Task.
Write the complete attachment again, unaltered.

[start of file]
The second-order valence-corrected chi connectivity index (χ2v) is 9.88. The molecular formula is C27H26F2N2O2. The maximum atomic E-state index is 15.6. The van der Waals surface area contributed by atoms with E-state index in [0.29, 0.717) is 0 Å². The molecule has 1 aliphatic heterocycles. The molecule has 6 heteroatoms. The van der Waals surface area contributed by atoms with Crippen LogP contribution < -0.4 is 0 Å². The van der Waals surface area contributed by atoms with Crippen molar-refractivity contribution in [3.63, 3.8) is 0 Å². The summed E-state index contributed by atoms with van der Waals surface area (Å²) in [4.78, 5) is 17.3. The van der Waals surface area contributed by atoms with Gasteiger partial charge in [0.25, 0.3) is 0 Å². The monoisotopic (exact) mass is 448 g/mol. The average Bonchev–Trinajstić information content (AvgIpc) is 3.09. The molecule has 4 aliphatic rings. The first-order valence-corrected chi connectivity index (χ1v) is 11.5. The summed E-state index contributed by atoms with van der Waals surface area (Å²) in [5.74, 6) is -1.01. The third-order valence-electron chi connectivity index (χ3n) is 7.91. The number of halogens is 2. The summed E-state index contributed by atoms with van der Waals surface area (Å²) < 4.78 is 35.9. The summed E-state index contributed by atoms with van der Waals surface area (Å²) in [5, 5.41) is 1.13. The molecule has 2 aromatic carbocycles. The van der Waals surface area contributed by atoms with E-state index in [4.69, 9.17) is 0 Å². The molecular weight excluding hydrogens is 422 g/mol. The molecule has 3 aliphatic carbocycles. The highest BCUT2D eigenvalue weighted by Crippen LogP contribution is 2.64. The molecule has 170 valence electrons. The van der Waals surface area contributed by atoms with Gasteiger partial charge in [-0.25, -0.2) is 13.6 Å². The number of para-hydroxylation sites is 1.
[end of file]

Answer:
The second-order valence-corrected chi connectivity index (χ2v) is 9.88. The molecular formula is C27H26F2N2O2. The maximum atomic E-state index is 15.6. The van der Waals surface area contributed by atoms with E-state index in [0.29, 0.717) is 0 Å². The molecule has 1 aliphatic heterocycles. The molecule has 6 heteroatoms. The van der Waals surface area contributed by atoms with Crippen LogP contribution < -0.4 is 0 Å². The van der Waals surface area contributed by atoms with Crippen molar-refractivity contribution in [3.63, 3.8) is 0 Å². The summed E-state index contributed by atoms with van der Waals surface area (Å²) in [4.78, 5) is 17.3. The van der Waals surface area contributed by atoms with Gasteiger partial charge in [0.25, 0.3) is 0 Å². The monoisotopic (exact) mass is 448 g/mol. The average Bonchev–Trinajstić information content (AvgIpc) is 3.09. The molecule has 4 aliphatic rings. The first-order valence-corrected chi connectivity index (χ1v) is 11.5. The summed E-state index contributed by atoms with van der Waals surface area (Å²) in [5.74, 6) is -1.01. The third-order valence-electron chi connectivity index (χ3n) is 7.91. The number of halogens is 2. The summed E-state index contributed by atoms with van der Waals surface area (Å²) < 4.78 is 35.9. The summed E-state index contributed by atoms with van der Waals surface area (Å²) in [5, 5.41) is 1.13. The molecule has 2 aromatic carbocycles. The van der Waals surface area contributed by atoms with E-state index in [4.69, 9.17) is 0 Å². The molecular weight excluding hydrogens is 422 g/mol. The molecule has 3 aliphatic carbocycles. The highest BCUT2D eigenvalue weighted by Crippen LogP contribution is 2.64. The molecule has 170 valence electrons. The van der Waals surface area contributed by atoms with Gasteiger partial charge in [-0.25, -0.2) is 13.6 Å². The number of para-hydroxylation sites is 1.